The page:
06:00: Serverless containers are alsoephemeral: developers don’t have a guarantee that the function will always run on the same container.

06:24: The provisioning profile of a serverless architecture.

07:00: A coding example showing how developers can create a function in AWS; the utilities available for working with functions; testing within the console; and creating a production application using AWS Lambda.

07:35: How to create and configure an AWS Lambda function.

13:05: An overview of two AWS Lambda example functions that can be used for e-commerce purposes e.g. generating analytics based on customer checkouts.

20:35: Running the checkout stream application and observing the data flow for the example functions.

24:53: Covering the advantages and disadvantages of using serverless architectures for cloud computing, including scaling capabilities, administration costs, stateless services, and startup latencies. (Note: When it comes to the startup latency, our initial testing revealed AWS Lambda cold starts can be compared to EC2 scaling. Since Amazon keeps warm containers ready, this should not have a big impact on your application).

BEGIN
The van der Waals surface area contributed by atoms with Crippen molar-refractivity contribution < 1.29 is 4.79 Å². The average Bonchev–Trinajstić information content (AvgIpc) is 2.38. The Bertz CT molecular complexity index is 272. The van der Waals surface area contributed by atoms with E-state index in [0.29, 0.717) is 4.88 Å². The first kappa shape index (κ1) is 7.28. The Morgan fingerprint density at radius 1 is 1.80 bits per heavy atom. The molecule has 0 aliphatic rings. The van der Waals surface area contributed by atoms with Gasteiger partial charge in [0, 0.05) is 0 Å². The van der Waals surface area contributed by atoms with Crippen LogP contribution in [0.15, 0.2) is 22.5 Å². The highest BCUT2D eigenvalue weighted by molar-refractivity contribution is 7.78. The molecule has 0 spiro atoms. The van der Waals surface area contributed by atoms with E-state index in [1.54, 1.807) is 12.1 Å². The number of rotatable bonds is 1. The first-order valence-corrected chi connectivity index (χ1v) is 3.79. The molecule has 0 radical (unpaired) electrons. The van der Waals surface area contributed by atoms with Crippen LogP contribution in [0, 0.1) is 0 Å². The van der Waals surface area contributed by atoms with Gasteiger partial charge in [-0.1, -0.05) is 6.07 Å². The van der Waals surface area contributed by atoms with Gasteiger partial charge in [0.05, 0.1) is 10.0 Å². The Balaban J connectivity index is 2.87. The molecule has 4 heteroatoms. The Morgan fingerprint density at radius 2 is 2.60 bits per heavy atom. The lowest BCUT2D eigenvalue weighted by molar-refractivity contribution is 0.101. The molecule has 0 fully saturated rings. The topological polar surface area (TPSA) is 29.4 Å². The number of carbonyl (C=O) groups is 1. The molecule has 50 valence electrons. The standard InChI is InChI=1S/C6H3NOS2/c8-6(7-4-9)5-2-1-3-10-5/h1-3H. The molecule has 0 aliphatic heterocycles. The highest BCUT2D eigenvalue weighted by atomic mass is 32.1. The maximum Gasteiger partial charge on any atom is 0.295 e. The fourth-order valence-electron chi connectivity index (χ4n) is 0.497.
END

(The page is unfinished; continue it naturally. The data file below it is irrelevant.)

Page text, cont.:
28:20: Final thoughts on AWS Lambda.

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April 27th, 2017

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Cloud image

Being the world’s largest online-only supermarket means Ocado eats big data for breakfast. Since its inception more than three years ago, the data team at Ocado Technology has been finding ever more efficient ways to manage Ocado’s digital footprint.

One way to achieve this goal was to be at the forefront of adopting cloud technologies. This article aims to offer a brief overview of how the data team tackled a major project to move all of Ocado’s on-premise data to the cloud. There have been several important lessons we’ve learned along the way and I’d like to use this opportunity to share a few of them with you.

 

'Growth in data' diagram

The main motivation for starting this project was threefold:

  • Reducing costs: the old, on-premise stack was expensive to upgrade and maintain
  • Gaining more performance: we were hoping to achieve more elastic scaling based on demand